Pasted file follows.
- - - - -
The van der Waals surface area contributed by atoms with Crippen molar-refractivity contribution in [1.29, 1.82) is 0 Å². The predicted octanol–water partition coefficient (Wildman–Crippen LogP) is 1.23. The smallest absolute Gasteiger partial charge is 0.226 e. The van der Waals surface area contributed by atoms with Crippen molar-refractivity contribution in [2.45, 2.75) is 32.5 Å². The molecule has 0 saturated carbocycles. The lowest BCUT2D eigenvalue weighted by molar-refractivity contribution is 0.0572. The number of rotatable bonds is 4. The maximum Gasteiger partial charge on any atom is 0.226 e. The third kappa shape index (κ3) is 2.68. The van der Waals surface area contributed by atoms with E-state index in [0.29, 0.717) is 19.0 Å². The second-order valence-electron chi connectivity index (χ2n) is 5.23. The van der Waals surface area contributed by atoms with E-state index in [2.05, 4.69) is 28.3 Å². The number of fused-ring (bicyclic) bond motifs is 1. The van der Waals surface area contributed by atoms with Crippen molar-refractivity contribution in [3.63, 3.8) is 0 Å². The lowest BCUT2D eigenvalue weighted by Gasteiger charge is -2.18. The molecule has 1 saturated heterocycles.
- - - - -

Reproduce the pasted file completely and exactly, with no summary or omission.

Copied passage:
The van der Waals surface area contributed by atoms with Crippen molar-refractivity contribution in [1.29, 1.82) is 0 Å². The predicted octanol–water partition coefficient (Wildman–Crippen LogP) is 1.23. The smallest absolute Gasteiger partial charge is 0.226 e. The van der Waals surface area contributed by atoms with Crippen molar-refractivity contribution in [2.45, 2.75) is 32.5 Å². The molecule has 0 saturated carbocycles. The lowest BCUT2D eigenvalue weighted by molar-refractivity contribution is 0.0572. The number of rotatable bonds is 4. The maximum Gasteiger partial charge on any atom is 0.226 e. The third kappa shape index (κ3) is 2.68. The van der Waals surface area contributed by atoms with E-state index in [0.29, 0.717) is 19.0 Å². The second-order valence-electron chi connectivity index (χ2n) is 5.23. The van der Waals surface area contributed by atoms with E-state index in [2.05, 4.69) is 28.3 Å². The number of fused-ring (bicyclic) bond motifs is 1. The van der Waals surface area contributed by atoms with Crippen molar-refractivity contribution in [3.63, 3.8) is 0 Å². The lowest BCUT2D eigenvalue weighted by Gasteiger charge is -2.18. The molecule has 1 saturated heterocycles.